The facts on honey

It’s sticky, it’s sweet and it tastes wonderful on a warm biscuit. Honey is a natural sweeter that’s been that provides a natural form of instant energy. And it’s been used for centuries as an antibacterial agent.

Now new evidence from the Food Safety News shows that the majority of honey available in U.S. grocery stores is missing the pollen, which would lead it to fail quality standards set by many of the world’s food safety agencies.

The pollen in honey serves several purposes. It provides some nutritional benefits, it is thought to help minimize seasonal allergies, and it helps food safety officials track where the honey is from.

The pollen is removed from honey using a technique called ultra filtering, where honey is heated, sometimes watered down and then forced at high pressure through extremely small filters to remove pollen.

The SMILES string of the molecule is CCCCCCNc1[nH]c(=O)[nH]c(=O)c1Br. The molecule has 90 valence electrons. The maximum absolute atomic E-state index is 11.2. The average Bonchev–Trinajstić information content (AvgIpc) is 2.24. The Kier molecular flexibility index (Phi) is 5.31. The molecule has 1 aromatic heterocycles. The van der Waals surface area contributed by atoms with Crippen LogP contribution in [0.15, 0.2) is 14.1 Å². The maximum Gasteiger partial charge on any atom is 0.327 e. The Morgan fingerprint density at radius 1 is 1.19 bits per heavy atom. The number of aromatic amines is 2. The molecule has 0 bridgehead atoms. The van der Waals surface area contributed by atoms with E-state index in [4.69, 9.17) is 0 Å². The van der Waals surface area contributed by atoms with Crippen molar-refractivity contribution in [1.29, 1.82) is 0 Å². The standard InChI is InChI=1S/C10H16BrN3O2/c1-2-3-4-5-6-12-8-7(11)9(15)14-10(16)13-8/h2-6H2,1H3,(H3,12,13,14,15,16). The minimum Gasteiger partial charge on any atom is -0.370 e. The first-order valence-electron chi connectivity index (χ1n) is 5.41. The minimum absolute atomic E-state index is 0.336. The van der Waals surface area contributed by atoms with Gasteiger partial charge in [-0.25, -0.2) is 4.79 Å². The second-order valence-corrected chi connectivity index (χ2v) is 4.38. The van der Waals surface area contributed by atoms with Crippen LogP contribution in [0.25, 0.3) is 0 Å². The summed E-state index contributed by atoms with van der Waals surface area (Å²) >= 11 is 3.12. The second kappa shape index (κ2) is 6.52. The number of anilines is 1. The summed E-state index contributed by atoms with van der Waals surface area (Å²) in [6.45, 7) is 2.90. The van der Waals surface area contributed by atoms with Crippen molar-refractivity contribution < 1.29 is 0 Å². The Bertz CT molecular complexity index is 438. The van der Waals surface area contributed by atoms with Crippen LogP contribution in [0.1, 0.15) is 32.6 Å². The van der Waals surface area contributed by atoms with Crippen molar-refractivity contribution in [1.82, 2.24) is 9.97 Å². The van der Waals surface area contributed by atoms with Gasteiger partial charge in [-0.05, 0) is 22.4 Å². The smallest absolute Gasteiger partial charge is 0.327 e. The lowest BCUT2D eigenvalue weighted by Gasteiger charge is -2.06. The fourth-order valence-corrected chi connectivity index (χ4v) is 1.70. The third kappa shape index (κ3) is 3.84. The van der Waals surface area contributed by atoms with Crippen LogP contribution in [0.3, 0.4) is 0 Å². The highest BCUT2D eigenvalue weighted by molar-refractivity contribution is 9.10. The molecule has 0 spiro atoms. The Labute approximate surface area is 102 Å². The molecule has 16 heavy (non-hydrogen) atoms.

There’s no way to tell whether ultra-filtered honey is coming from an unsafe source.  In the past, some imported honey was found to contain high levels of antibiotics and heavy metals.

The take-home message: Do your best to buy honey from a known local source, such as a farmer’s market or cooperative grocery store.

As a sidenote, Cornell happens to be one of the nation’s leading resources for information about honey bees. It houses the largest and most comprehensive apiculture library in the world as well as the Dyce Laboratory for Honey Bee Studies.

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